• Visonà E.
      • Vio S.
      • Franceschi G.
      • et al.
      Orthopedic resident’s learning curve for arthroscopic subscapularis tendon repair: short-term clinical and radiographic outcomes.
      ,
      • Manuel-Palazuelos J.C.
      • Riaño-Molleda M.
      • Ruiz-Gómez J.L.
      • Martín-Parra J.I.
      • Redondo-Figuero C.
      • Maestre J.M.
      Learning curve patterns generated by a training method for laparoscopic small bowel anastomosis.
      This operation is reputed to be difficult, with a very steep learning curve; however, the plateau phase has not been well defined. The difficulty of a surgical exercise appears to be correlated with the time it takes for a trainee to reach the plateau. For example, Manuel-Palazuelos et al.’s study found that the plateau phase for gastro-jejunal anastomoses using a laparoscopy simulator was about 20 procedures.
      • Walbron P.
      • Common H.
      • Thomazeau H.
      • et al.
      Virtual reality simulator improves the acquisition of basic arthroscopy skills in first-year orthopedic surgery residents.
      In the present study, we sought to prevent memorization bias by asking residents to perform each of the two exercises 10 times (a number chosen arbitrarily) before their inclusion in the test protocol. Thus, in the (easier) CTS exercise, we did not observe an improvement in the preshift OPS between the first session and the third session—suggesting that the plateau phase had been reached. Walbron et al. also evaluated residents in the CTS exercise, using the same simulator as in the present study.
      • Baumann Q.
      • Hardy A.
      • Courage O.
      • Lacombes P.
      • Accadbled F.
      European Paediatric Orthopaedic Society Sports Study Group; Junior French Arthroscopic Society. Lessons taught by a knee arthroscopy simulator about participants in a European arthroscopy training programme.
      The researchers did not report on a learning curve for the OPS, although the performance in terms of time, camera path length, and grasper path length were still increasing after six trials.
      Subacromial decompression is a more technically challenging exercise. We observed an improvement in the pre-shift OPS between the first session and the third session, which suggests that the learning plateau had not been reached.
      Furthermore, participating in a simulator training session after a 24-hour shift call was not associated with poor performance in the following session. The benefits of repeating simulation have been extensively described in the literature.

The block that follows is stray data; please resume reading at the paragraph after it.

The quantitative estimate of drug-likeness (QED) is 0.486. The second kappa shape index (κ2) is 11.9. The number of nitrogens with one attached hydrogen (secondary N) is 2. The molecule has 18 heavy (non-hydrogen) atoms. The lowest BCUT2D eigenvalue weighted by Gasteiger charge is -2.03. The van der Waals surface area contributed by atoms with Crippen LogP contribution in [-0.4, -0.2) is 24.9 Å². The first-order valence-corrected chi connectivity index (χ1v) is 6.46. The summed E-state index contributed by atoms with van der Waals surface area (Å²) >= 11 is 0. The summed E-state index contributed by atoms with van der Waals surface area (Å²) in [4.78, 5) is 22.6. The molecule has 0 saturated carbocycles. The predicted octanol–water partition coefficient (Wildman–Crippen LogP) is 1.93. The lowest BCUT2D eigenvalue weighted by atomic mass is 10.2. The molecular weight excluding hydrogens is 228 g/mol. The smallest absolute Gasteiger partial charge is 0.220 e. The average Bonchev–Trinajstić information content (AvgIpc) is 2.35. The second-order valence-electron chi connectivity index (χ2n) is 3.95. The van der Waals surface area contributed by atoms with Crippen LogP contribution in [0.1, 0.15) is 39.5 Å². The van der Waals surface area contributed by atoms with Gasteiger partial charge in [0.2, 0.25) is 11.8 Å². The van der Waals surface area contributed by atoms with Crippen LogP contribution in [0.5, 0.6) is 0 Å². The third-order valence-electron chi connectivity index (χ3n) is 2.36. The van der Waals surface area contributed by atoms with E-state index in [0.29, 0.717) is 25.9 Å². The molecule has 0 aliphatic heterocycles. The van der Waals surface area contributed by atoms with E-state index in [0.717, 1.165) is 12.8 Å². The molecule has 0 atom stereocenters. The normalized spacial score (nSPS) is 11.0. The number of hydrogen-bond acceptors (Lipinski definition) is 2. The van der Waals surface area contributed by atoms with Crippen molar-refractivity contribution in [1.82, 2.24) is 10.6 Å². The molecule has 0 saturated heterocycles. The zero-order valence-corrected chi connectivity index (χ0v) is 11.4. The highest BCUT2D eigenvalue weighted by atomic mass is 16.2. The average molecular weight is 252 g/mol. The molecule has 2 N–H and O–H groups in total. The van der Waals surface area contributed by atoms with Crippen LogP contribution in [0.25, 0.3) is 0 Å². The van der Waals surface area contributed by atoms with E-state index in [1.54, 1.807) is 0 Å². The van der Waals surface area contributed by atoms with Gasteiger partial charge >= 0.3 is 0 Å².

• Baumann Q.
      • Hardy A.
      • Courage O.
      • Lacombes P.
      • Accadbled F.
      European Paediatric Orthopaedic Society Sports Study Group; Junior French Arthroscopic Society. Lessons taught by a knee arthroscopy simulator about participants in a European arthroscopy training programme.
      • Martin K.D.
      • Patterson D.P.
      • Cameron K.L.
      Arthroscopic training courses improve trainee arthroscopy skills: a simulation-based prospective trial.
      • Peabody T.
      The effect of work hour restrictions on the education of orthopaedic surgery residents.
      Our results relate to the use of simulators after a long shift, since this approach does not appear to prolong the learning curve.
      Initially, a reduction in the residents’ weekly working time and the need for supervision of the residents’ work after a call was met with suspicion by the medical center’s program directors. They feared that a reduction in residents’ working time would have a negative impact on the acquisition of professional skills, experience in the operating theater, and the continuity of care provision in their department.
      • Namdari S.
      • Baldwin K.D.
      • Weinraub B.
      • Mehta S.
      Changes in the number of resident publications after inception of the 80-hour work week.
      However, the benefits of a reduction in working time are already apparent, such as the number of scientific publications published by residents during their residency program,
      • Harris J.D.
      • Staheli G.
      • LeClere L.
      • Andersone D.
      • McCormick F.
      What effects have resident work-hour changes had on education, quality of life, and safety? A systematic review.
      and an improvement in residents’ quality of life. The results of the present study suggest that time spent outside of the hospital can be used for simulation training.

      Limitations

      Our study had several limitations. First, it had a single-center design. Second, we did not study the influence of the number of years of residency—in contrast to the work by Martin et al., Howell et al., and Rebodo et al.
      • Howells N.R.
      • Gill H.S.
      • Carr A.J.
      • Price A.J.
      • Rees J.L.
      Transferring simulated arthroscopic skills to the operating theatre: a randomised blinded study.
      ,
      • Martin K.D.
      • Patterson D.P.
      • Cameron K.L.
      Arthroscopic training courses improve trainee arthroscopy skills: a simulation-based prospective trial.
      ,
      • Rebolledo B.J.
      • Hammann-Scala J.
      • Leali A.
      • Ranawat A.S.
      Arthroscopy skills development with a surgical simulator: a comparative study in orthopaedic surgery residents.
      The numbers of participants (n = 10) and sessions (n = 3 in total) included in the present study were small but are not dissimilar to those found in the literature on similar topics. In Aïm et al.’s systematic review, it was reported that simulator studies involved an average of 30 trials (range: 7-78).
      • Aïm F.